Give peace a chance? Congress’s lone World War pacifist


Only one Member of Congress, Representative Jeannette Rankin, voted against the resolution that brought the United States into the Second World War. Astonishingly, she had also voted against American participation in the First World War.

 

A clear, steady and solitary voice

‘In a clear, steady voice, Rankin voted “No,”. The packed House Chamber erupted with boos and jeers’.

President Roosevelt had just addressed the joint session of the 77th United States Congress. The 82 Senators present came together with 389 Representatives on the floor of the House. They had joined to denounce Japanese aggression at Pearl Harbour and to vote for war.

Jeannette_Rankin_portrait By Sharon Sprung (http://history.house.gov/Collection/Detail/29557) [Public domain], via Wikimedia Commons

On 7 April 1917, Congresswoman Jeannette Rankin voted against declaring war on Germany. And now,  24 years later, she faced another war resolution in Congress. She stuck to her pacifist beliefs and cast the only vote against declaring war on Japan. In doing so, she became the only Member of Congress to vote against both World Wars.

On 7 December 1941, the Empire of Japan launched its attack on the US naval base at Pearl Harbour. This was, according to President Roosevelt, a date that would live in infamy. The next day, Congress was asked to pass a joint resolution to declare war against Japan.

She was one of only two Members of Congress present at both votes. But she was the only legislator to vote twice against the USA’s participation in a world war. The vote was unanimous in the Senate. In the House of Representatives, 388 members voted for the resolution.

There was only one vote against, from Miss Rankin.She was one of only two Members of Congress present at both votes. But she was the only legislator to vote twice against the USA’s participation in a world war.

‘I cannot vote for war’

It had been easier the first time. In 1917, she was one of 56 Members of Congress who voted against the resolution to declare war on Germany.

By April 1917, the clamour for the United States to enter the war had reached a fever pitch. Unrestricted submarine warfare sank millions of tonnes of American shipping. The indiscriminate naval conflict had seen the Kriegsmarine target passenger liners. The most infamous incident involved RMS Lusitania. Hit by a torpedo from a German U-Boat, she sank in 1915, with almost 1,200 civilians killed.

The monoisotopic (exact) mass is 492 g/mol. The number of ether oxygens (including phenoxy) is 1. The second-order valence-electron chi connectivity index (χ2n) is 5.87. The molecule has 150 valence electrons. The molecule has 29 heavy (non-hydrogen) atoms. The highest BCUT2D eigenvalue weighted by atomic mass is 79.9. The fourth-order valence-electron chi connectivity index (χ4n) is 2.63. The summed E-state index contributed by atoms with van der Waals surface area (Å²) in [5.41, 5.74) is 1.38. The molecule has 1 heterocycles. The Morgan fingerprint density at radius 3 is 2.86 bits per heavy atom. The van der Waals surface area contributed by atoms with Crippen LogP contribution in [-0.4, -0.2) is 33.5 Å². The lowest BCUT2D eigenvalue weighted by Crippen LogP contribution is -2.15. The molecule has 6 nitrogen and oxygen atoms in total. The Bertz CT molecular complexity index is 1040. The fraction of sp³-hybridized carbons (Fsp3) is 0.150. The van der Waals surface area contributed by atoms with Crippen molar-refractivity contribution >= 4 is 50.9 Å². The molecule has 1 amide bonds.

Jeannette Rankin By Matzene, Chicago [Public domain], via Wikimedia Commons

Then there were clumsy German attempts to create local difficulties. In January 1917, Arthur Zimmermann, the German foreign minister, sent a telegram to Mexico. In the telegram, he invited Mexico to join in a war against the United States. The British intercepted the telegram and passed its explosive contents to the Americans.

The final straw was a Germany declaration on 31 January 1917. It announced that it would target neutral shipping in a designated war zone. In the following three months, U-Boats sank five US merchant ships. President Woodrow Wilson asked Congress to declare war.

Six Senators and 49 other Representatives joined Congresswoman Rankin to vote against war. Some were like-minded pacifists. Others had strong non-interventionist stances.

In casting her vote, she said: ‘I want to stand by my country, but I cannot vote for war. I vote no.’ This group did not represent the majority opinion of either House. The resolution passed by 82 to 6 in the Senate and 373 to 50 in the House of Representatives.

The situation was quite different in 1941. America had just suffered a calamitous and jolting attack from the sky. Her prize naval base in Hawaii, Pearl Harbour, was a twisted mass of smoking metal. Flames still rose up from disabled ships. Bodies still floated in the water.

The USS Arizona in the aftermath of the Japanese attack on Pearl Harbour in 1941

In Washington D.C., the political class reacted with shock and disbelief. Finally, a terrible fury was born fuelled by righteous indignation. An America predisposed to isolationism was difficult to rouse. Once her blood was up, however, nothing could satisfy her but victory.

NPR retold the story of how she cast her vote and the immediate aftermath:

‘In a clear, steady voice, Rankin voted “No”.The final vote for the U.S. entering the war was 388-1. Rankin was the only member of Congress who voted against the war.’

She was thanked with boos and hisses from the public galleries and press.

Explaining her vote, she said: “as a woman I can’t go to war and I refuse to send anyone else”. Her stance killed any chances of being re-elected. She paid for her dissension in other ways. She received hate mail from across the country, and, in the House, she became a pariah.

The Jeannette Rankin Brigade

Rankin would have earned a place in history regardless of her stand against the two world wars. She was the first woman elected to Congress. She pushed legislation that would become the 19th amendment to the US Constitution.

Her vote in 1941 was not her last stand against American involvement in war. She campaigned against the Cold War, the Korean War and the Vietnam War. On 15 January 1968, at the age of 87, she led a protest of 5,000 women to the foot of Capitol Hill. They campaigned against the US involvement in Vietnam as the ‘Jeannette Rankin Brigade’.

Statue of Jeannette Rankin in the National Statuary Hall Collection

After her death in 1973, her home state of Montana sent a statue depicting Jeannette Rankin to the U.S. Capitol. On the plinth are the words that accompanied her lonely 1941 vote: “I cannot vote for war.”

Leave a comment

Your email address will not be published.